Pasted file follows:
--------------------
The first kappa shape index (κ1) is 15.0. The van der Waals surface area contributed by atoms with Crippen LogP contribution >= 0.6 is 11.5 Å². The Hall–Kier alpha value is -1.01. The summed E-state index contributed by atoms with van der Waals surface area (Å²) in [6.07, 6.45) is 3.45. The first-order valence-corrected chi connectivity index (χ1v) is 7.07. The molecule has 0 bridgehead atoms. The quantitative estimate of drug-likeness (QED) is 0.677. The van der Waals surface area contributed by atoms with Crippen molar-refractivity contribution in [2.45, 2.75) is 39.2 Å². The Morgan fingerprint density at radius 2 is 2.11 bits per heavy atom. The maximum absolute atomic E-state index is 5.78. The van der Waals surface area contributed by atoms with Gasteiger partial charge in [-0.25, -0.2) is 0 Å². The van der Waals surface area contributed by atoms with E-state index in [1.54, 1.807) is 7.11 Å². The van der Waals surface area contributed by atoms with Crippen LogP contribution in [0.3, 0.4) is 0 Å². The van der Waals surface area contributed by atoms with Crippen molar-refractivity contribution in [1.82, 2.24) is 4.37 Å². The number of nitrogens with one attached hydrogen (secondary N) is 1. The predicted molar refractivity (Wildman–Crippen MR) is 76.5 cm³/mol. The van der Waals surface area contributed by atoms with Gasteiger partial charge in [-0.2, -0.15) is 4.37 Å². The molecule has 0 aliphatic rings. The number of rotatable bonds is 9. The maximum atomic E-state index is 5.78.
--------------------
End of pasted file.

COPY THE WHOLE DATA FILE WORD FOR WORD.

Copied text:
The first kappa shape index (κ1) is 15.0. The van der Waals surface area contributed by atoms with Crippen LogP contribution >= 0.6 is 11.5 Å². The Hall–Kier alpha value is -1.01. The summed E-state index contributed by atoms with van der Waals surface area (Å²) in [6.07, 6.45) is 3.45. The first-order valence-corrected chi connectivity index (χ1v) is 7.07. The molecule has 0 bridgehead atoms. The quantitative estimate of drug-likeness (QED) is 0.677. The van der Waals surface area contributed by atoms with Crippen molar-refractivity contribution in [2.45, 2.75) is 39.2 Å². The Morgan fingerprint density at radius 2 is 2.11 bits per heavy atom. The maximum absolute atomic E-state index is 5.78. The van der Waals surface area contributed by atoms with Gasteiger partial charge in [-0.25, -0.2) is 0 Å². The van der Waals surface area contributed by atoms with E-state index in [1.54, 1.807) is 7.11 Å². The van der Waals surface area contributed by atoms with Crippen LogP contribution in [0.3, 0.4) is 0 Å². The van der Waals surface area contributed by atoms with Crippen molar-refractivity contribution in [1.82, 2.24) is 4.37 Å². The number of nitrogens with one attached hydrogen (secondary N) is 1. The predicted molar refractivity (Wildman–Crippen MR) is 76.5 cm³/mol. The van der Waals surface area contributed by atoms with Gasteiger partial charge in [-0.2, -0.15) is 4.37 Å². The molecule has 0 aliphatic rings. The number of rotatable bonds is 9. The maximum atomic E-state index is 5.78.